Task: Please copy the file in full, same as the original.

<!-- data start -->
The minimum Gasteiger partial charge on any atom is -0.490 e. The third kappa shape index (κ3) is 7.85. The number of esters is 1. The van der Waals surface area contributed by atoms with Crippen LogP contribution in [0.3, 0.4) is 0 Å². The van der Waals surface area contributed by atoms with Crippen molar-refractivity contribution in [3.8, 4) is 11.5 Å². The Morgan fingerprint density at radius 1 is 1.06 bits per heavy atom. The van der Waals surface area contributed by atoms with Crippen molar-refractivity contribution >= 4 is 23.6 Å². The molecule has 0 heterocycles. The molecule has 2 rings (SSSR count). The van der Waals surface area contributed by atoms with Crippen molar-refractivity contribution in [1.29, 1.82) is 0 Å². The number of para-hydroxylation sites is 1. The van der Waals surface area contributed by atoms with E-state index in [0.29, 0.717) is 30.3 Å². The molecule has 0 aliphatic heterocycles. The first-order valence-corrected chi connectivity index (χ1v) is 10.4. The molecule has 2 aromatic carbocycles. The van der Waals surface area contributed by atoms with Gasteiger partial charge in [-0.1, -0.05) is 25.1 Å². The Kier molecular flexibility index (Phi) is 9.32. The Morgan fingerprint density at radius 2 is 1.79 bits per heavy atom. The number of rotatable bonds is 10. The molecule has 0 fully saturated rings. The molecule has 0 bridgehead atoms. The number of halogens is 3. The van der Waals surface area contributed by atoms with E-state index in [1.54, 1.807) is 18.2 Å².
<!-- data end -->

The minimum Gasteiger partial charge on any atom is -0.490 e. The third kappa shape index (κ3) is 7.85. The number of esters is 1. The van der Waals surface area contributed by atoms with Crippen LogP contribution in [0.3, 0.4) is 0 Å². The van der Waals surface area contributed by atoms with Crippen molar-refractivity contribution in [3.8, 4) is 11.5 Å². The Morgan fingerprint density at radius 1 is 1.06 bits per heavy atom. The van der Waals surface area contributed by atoms with Crippen molar-refractivity contribution >= 4 is 23.6 Å². The molecule has 0 heterocycles. The molecule has 2 rings (SSSR count). The van der Waals surface area contributed by atoms with Crippen molar-refractivity contribution in [1.29, 1.82) is 0 Å². The number of para-hydroxylation sites is 1. The van der Waals surface area contributed by atoms with E-state index in [0.29, 0.717) is 30.3 Å². The molecule has 0 aliphatic heterocycles. The first-order valence-corrected chi connectivity index (χ1v) is 10.4. The molecule has 2 aromatic carbocycles. The van der Waals surface area contributed by atoms with Gasteiger partial charge in [-0.1, -0.05) is 25.1 Å². The Kier molecular flexibility index (Phi) is 9.32. The Morgan fingerprint density at radius 2 is 1.79 bits per heavy atom. The number of rotatable bonds is 10. The molecule has 0 fully saturated rings. The molecule has 0 bridgehead atoms. The number of halogens is 3. The van der Waals surface area contributed by atoms with E-state index in [1.54, 1.807) is 18.2 Å².